"Next year, start your crocheting sometime around JUNE!"

Monday, August 24, 2009

Etsy shop tips

Often times there are things that you want to do with your Etsy shop but don't really know where to start.

Here is an easy index to a few useful posts that I've written.

1) 12 steps to a better shop
provides a basic outline to use to critique your shop. Included are points on your banner and avatar, shop policies, tagging, photos, etc.

2) Easy ways to be seen on Etsy
A list of places to 'hang out' on Etsy and be seen!

3) Twitter and the power of social networking The 'basics' of twitter in clear, easy to read English.

4) Search Engine Optimization for Dummies and how it applies to your Etsy Shop. Written in an easy to understand format!

None of these tips and techniques are new, but I have found them all to be very useful.

Tuesday, August 11, 2009

Search Engine Optimization (for dummies)

There have been many questions asked regarding Search Engine Optimization (SEO). This is what has worked for me...

1) Use relevant words in your title. for example.. call a bracelet a bracelet. You may refer to it as 'a moment in time' but its a bracelet. I don't search for 'a moment in time'. Titles are searchable!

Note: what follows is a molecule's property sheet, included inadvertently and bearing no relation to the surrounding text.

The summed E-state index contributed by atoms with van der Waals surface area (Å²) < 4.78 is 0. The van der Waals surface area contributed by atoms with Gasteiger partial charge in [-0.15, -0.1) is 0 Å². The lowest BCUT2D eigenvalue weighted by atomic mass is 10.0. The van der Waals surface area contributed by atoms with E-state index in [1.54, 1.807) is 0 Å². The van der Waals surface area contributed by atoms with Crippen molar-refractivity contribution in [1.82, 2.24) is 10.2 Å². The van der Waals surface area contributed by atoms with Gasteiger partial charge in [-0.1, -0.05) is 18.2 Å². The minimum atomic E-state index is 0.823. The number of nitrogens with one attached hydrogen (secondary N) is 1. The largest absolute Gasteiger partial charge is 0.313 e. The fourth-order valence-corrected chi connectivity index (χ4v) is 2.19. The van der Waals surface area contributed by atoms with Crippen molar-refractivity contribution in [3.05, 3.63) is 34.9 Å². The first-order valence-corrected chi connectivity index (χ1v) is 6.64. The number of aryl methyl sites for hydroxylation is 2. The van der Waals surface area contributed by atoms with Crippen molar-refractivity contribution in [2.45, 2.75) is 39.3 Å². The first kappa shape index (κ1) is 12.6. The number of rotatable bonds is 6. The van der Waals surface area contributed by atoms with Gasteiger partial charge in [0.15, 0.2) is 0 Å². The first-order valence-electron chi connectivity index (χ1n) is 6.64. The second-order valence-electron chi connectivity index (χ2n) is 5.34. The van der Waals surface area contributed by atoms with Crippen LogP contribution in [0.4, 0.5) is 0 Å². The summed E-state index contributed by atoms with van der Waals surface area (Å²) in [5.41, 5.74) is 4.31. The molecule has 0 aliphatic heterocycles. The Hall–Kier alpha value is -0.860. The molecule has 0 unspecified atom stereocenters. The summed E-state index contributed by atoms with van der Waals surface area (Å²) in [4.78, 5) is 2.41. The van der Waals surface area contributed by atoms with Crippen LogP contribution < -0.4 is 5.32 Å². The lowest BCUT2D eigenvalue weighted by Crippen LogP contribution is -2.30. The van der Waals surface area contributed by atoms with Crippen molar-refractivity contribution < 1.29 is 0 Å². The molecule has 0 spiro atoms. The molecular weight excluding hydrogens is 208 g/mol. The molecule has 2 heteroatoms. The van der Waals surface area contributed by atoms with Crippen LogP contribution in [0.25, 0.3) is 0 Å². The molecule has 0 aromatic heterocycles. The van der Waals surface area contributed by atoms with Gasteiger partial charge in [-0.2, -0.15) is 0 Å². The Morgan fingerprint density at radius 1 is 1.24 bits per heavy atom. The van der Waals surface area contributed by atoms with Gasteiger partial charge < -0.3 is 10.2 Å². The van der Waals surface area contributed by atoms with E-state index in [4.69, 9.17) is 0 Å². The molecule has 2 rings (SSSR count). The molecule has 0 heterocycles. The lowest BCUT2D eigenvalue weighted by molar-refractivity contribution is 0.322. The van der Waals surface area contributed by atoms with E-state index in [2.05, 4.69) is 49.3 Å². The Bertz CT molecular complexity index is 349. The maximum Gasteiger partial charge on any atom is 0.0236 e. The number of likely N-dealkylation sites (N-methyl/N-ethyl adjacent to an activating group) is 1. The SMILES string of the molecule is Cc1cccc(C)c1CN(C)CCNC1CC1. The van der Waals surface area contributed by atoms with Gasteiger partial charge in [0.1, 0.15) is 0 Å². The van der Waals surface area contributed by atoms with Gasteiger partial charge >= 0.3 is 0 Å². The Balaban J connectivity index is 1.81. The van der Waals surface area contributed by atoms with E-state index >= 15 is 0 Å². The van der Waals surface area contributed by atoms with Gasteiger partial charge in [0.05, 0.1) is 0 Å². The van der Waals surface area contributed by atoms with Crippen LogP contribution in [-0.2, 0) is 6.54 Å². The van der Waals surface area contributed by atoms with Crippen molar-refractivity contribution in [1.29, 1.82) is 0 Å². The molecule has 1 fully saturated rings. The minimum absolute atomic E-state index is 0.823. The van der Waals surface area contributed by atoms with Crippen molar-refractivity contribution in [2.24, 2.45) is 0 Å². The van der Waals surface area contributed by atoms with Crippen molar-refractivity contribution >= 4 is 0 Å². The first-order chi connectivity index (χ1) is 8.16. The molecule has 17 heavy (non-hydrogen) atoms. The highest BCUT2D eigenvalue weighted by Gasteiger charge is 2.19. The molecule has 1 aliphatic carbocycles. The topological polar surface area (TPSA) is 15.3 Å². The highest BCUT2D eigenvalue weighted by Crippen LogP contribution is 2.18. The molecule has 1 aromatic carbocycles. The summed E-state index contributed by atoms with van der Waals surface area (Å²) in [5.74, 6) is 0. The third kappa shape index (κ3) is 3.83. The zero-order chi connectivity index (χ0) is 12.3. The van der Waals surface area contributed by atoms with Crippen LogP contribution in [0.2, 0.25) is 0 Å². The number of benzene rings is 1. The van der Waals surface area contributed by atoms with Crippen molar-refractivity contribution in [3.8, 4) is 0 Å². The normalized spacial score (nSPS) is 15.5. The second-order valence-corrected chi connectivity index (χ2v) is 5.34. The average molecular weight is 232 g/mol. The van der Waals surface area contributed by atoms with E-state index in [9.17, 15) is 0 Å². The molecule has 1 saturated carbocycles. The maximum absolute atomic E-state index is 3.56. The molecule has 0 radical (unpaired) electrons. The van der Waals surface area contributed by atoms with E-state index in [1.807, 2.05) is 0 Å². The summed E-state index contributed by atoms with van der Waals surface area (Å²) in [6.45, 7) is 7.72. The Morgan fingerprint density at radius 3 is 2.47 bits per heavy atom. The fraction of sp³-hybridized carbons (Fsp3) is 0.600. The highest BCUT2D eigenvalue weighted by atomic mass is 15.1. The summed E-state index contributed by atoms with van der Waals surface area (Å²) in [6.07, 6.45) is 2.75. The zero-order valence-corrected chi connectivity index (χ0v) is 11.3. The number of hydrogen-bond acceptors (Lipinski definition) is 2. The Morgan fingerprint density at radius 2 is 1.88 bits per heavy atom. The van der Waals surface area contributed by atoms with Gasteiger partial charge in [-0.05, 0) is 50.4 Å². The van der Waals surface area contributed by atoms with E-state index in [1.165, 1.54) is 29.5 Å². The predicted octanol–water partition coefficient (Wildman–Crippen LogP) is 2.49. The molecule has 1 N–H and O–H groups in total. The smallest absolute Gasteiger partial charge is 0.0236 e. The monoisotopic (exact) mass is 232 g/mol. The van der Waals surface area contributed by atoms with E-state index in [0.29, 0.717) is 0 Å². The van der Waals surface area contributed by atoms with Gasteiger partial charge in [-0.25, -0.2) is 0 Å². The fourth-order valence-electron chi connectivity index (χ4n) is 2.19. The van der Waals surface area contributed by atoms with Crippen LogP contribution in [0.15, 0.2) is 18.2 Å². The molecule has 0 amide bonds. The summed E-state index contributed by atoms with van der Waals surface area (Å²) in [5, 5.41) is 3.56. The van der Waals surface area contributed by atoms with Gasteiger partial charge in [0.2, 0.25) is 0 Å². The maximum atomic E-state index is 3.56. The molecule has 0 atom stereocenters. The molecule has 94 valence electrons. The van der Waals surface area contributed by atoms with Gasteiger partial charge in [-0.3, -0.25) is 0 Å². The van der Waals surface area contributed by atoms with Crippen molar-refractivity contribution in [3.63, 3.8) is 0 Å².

2) Use the first words of your description to describe the item, using as many adjectives as you can. Keep the whimsy to later on. The first 160 characters of the description are the most important! This is what shows up in a Google search.

3) Use your tags effectively. Select tags for your items that describe the item.

4) Use titles on your shop sections that make sense for searching. If you have a section for purses, include the word purse in the section.

5) Make sure your shop title is relevant and relates to what you sell.

6) Use the first few sentences of your shop announcement to accurately describe what your shop is about. Those characters are searchable. So for example, 'welcome to my shop' really doesn't help your shop, but

"Crochetgal carries one of a kind crochet items, hand made soapdishes, and yarns at affordable prices" tells exactly what it is you do.

Thats about it in a nutshell!

For more details you can refer to the Etsy Sellers Guide for SEO

or check out Google's SEO Starter Guide

or TechCrafter's notes on SEO Optimization
Part 1: What is SEO?

Part 2: 10 things that will hurt your site

Part 3: Understanding Keywords

Sunday, August 9, 2009

Not getting enough Views on Etsy?

There are some great tips in the Etsy forums for getting exposure for your shop. But, before you go running off and starting a twitter, facebook, myspace, blog, 1000markets,DaWanda, etc page, what about exploring all the opportunities that are right here on Etsy?

Here are a few... (in no particular order)
1) Virtual Labs - workshops and classes.
You can get some wonderful tips from the newbie chats, the shop critiques etc. And just being there and asking a couple of pertinent questions can get your avatar noticed by quite a few people